And then my grandparents moved, so there were no more fresh sour cherries, and my mom started making her cherry pies with canned pie filling. So, my love of canned cherry pie filling is her fault really. You see that, don’t you?
Earlier this month, my husband and I took a 12 day motorcycle trip, from Denver to Pagosa Springs, to Flag Staff and the Grand Canyon, to Desert Hot Springs, CA, up the Pacific Coast Highway to San Francisco and then home through Nevada and Utah. We rode just over 3600 miles and experienced everything from pouring rain, to crazy strong wind, to 106 degree desert heat. It was awesome.
One day, we stopped at an adorable little farm with BBQ and picnic tables and a bakery case full of homemade pies, crisps and turnovers. My husband and I ordered a warm cherry turnover and a huge scoop of vanilla ice cream. The turnover filling was both tart and sweet, and bursting with juicy chunks of sour cherries.
It put the canned stuff to shame and made me nostalgic for the fresh cherry pies of my childhood.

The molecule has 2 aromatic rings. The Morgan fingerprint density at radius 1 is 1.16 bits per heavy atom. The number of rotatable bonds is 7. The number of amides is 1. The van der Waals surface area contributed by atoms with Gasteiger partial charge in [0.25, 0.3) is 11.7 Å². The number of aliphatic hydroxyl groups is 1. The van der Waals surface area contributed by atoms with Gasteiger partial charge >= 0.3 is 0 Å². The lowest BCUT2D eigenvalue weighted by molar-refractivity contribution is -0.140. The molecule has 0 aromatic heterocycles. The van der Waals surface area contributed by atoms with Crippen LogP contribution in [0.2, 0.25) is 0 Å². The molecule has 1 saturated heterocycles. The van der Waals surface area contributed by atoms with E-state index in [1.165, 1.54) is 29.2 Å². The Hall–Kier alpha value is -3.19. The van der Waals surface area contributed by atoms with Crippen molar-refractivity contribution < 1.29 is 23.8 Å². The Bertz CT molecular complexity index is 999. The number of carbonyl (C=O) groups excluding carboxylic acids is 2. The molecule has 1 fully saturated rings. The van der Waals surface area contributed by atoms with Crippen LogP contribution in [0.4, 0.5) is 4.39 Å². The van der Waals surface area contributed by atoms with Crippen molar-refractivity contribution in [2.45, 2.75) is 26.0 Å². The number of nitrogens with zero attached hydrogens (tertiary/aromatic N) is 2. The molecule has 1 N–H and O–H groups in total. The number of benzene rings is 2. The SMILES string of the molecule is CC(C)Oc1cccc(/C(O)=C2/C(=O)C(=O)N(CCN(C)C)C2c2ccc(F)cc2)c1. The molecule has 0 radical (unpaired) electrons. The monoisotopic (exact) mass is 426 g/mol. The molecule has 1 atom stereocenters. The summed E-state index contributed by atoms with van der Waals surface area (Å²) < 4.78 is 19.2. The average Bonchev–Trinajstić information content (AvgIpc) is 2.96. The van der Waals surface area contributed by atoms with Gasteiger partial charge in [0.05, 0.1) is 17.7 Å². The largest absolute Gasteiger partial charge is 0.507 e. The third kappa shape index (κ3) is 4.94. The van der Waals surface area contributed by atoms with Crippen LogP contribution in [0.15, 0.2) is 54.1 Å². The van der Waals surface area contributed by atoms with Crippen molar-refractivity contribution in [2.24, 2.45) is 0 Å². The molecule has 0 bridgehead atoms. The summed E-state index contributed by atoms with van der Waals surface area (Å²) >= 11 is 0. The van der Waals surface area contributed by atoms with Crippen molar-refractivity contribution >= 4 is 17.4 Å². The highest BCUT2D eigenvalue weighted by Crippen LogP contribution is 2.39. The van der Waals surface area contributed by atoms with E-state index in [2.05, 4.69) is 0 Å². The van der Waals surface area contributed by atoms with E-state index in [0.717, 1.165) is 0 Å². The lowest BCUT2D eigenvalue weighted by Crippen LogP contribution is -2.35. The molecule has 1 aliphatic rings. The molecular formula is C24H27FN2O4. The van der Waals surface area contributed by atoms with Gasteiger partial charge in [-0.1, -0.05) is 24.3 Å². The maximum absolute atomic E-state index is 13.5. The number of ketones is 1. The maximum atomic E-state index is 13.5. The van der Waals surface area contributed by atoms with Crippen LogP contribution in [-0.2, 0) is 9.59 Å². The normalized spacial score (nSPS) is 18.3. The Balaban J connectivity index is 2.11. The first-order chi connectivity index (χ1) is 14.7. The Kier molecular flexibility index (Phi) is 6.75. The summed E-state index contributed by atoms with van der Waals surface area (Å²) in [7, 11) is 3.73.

When our trip was over and we were (at least somewhat) settled back into normal life, I buried myself in the task of making a really great cherry pie. In my book, this is it. (Update: This Sweet Cherry Crumb Pie rivals that statement. If I had to choose between them, I’d be in trouble.)
Here’s what I like about this recipe: it contains frozen sour cherries, fresh sweet cherries and dried cherries. The three cherry combination gives it a variety of flavors and textures while retaining a deep, rich cherry flavor. I think it’s a great combination, but as always, you have options…
Use only sour or only sweet cherries. Omit the dried cherries altogether. Use fresh or frozen cherries. Use canned sweet cherries instead of fresh sweet cherries. Use some frozen and some fresh cherries (as I did). The only thing that should remain consistent is the quantity of fruit. The combination and type of cherries is entirely up to you.